The Social Security 2100 Act


The Social Security 2100 Act

By Diane M. Wilson CFP®  January 20, 2020 The Social Security 2100 Act was introduced in Congress by Rep. John Larson (D-Conn.).  The suggested modifications provide the kind of changes we need to address the solvency of the program.  The Act also looks to insure that we pay adequate benefits.  The Social Security 2100 Act increases the support Social Security provides to low- and middle-class wage workers while extending the life of the program.

My clients consistently express a high level of concern on whether Social Security will be there for them in the future.  Their concerns are valid.  The trust fund will only be able to pay 80% of promised benefits by the year 2035, unless changes are made. 

Overcoming solvency issues ensures that the program is around for those that are paying into the system now.

Let’s review the proposed changes to the Social Security system and the impact of those changes.  

 

The Social Security 2100 Act Expands Benefits

  • Benefit bump for current and new beneficiaries – Provides an increase for all beneficiaries that is the equivalent of 2% of the average benefit. The United States faces a retirement crisis and a modest boost in Social Security benefits strengthens the one leg of the retirement system that that is universal and the most reliable. [Sec. 101]
  • Protection against inflation – Improves the annual cost of living adjustment (COLA) formula to better reflect the costs incurred by seniors through adopting a CPI-E formula.  This provision will help seniors who spend a greater portion of their income on health care and other necessities.  Improved inflation protection will especially help older retirees and widows who are more likely to rely on Social Security benefits as they age.  [Sec. 102]
  • Protect low income workers – No one who paid into the system over a lifetime should retire into poverty.  The new minimum benefit will be set at 25% above the poverty line and would be tied to wage levels to ensure that the minimum benefit does not fall behind.  [Sec. 103]
  • Cut taxes for beneficiaries – Over 12 million Social Security recipients would see a tax cut[ii].  Presently, your Social Security benefits are taxed if you have non-Social Security income exceeding $25,000 for an individual or $32,000 for couples.  This would raise that threshold to $50,000 and $100,000 respectively. [Sec. 104]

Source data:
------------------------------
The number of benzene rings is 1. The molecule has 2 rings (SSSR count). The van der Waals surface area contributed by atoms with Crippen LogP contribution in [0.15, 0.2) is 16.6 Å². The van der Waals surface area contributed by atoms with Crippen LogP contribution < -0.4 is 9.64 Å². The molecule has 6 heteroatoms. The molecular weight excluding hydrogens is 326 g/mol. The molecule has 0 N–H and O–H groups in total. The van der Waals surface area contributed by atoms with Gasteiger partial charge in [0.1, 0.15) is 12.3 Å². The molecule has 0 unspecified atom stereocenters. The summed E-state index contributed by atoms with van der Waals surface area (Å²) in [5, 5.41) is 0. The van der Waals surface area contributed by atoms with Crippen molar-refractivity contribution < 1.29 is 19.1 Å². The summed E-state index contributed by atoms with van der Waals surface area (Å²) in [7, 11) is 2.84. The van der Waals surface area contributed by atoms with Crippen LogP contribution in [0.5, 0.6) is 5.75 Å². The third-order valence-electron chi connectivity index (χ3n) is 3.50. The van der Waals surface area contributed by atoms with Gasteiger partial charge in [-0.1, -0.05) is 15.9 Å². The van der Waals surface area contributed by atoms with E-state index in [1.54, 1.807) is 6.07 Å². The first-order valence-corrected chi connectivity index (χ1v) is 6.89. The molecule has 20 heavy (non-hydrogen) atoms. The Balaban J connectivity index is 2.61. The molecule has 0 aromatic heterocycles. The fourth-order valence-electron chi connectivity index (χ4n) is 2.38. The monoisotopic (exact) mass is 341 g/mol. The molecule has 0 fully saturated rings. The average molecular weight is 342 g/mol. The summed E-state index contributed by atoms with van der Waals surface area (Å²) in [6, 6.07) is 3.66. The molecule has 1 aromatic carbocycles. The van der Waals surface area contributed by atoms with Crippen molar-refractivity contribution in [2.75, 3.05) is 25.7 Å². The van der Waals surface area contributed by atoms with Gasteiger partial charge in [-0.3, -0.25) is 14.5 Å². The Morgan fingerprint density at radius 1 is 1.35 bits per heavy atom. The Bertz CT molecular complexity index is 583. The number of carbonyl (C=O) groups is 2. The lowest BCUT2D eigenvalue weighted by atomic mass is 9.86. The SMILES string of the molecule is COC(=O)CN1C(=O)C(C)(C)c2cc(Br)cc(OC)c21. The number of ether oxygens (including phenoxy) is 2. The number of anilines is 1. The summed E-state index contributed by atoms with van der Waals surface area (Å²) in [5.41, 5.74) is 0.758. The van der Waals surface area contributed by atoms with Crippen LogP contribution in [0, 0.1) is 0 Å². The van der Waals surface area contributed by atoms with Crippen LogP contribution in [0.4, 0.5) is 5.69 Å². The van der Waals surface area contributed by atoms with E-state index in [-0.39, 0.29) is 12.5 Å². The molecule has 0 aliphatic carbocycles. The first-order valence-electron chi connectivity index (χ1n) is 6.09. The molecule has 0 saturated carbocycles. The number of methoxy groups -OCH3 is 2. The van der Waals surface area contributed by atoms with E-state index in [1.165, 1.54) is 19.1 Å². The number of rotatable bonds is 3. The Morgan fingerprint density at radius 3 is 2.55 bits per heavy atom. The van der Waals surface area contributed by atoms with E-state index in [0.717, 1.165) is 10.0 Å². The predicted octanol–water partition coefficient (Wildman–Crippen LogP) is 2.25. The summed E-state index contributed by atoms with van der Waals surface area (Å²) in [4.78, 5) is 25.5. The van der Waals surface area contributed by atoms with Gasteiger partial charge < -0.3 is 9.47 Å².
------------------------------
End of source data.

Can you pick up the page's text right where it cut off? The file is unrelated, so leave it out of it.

• Holding SSI, Medicaid, and CHIP Beneficiaries Harmless – Ensures that any increase in benefits from the bill do not result in a reduction in SSI benefits or loss of eligibility for Medicaid or CHIP. [Sec. 105]

The Social Security 2100 Act Strengthens the Trust Fund

  • Have millionaires and billionaires pay the same rate as everyone else – Presently, payroll taxes are not collected on wages over $132,900. This legislation would apply the payroll tax to wages above $400,000.  This provision would only affect the top 0.4% of wage earners. [Sec. 201, 202]
  • 50 cents per week to keep the system solvent – Gradually phase in an increase in the contribution rate beginning in 2020 so that by 2043, workers and employers would pay 7.4% instead of 6.2% todayFor the average worker this would mean paying an additional 50 cents per week every year to keep the system solvent. [Sec. 203]
  • Social Security Trust Fund Established – Social Security provides all-in-one retirement, survivor, and disability benefits funded through the dedicated FICA contribution paid by workers. There are technically two trust funds, Old-Age and Survivors (OASI) and Disability Insurance (DI), and that are usually referred to as the Social Security Trust Fund. This provision combines the OASI & DI trust funds into one Social Security Trust Fund, to ensure that all benefits will be paid.  [Sec. 204]

 

All of us must work together to ensure older adults and their families will have a safe and secure retirement. The Social Security 2100 Act represents a fair, reasonable solution that continues the promise of the Social Security program for the seniors of today and tomorrow.

 

Visit https://www.congress.gov/bill/115th-congress/house-bill/1902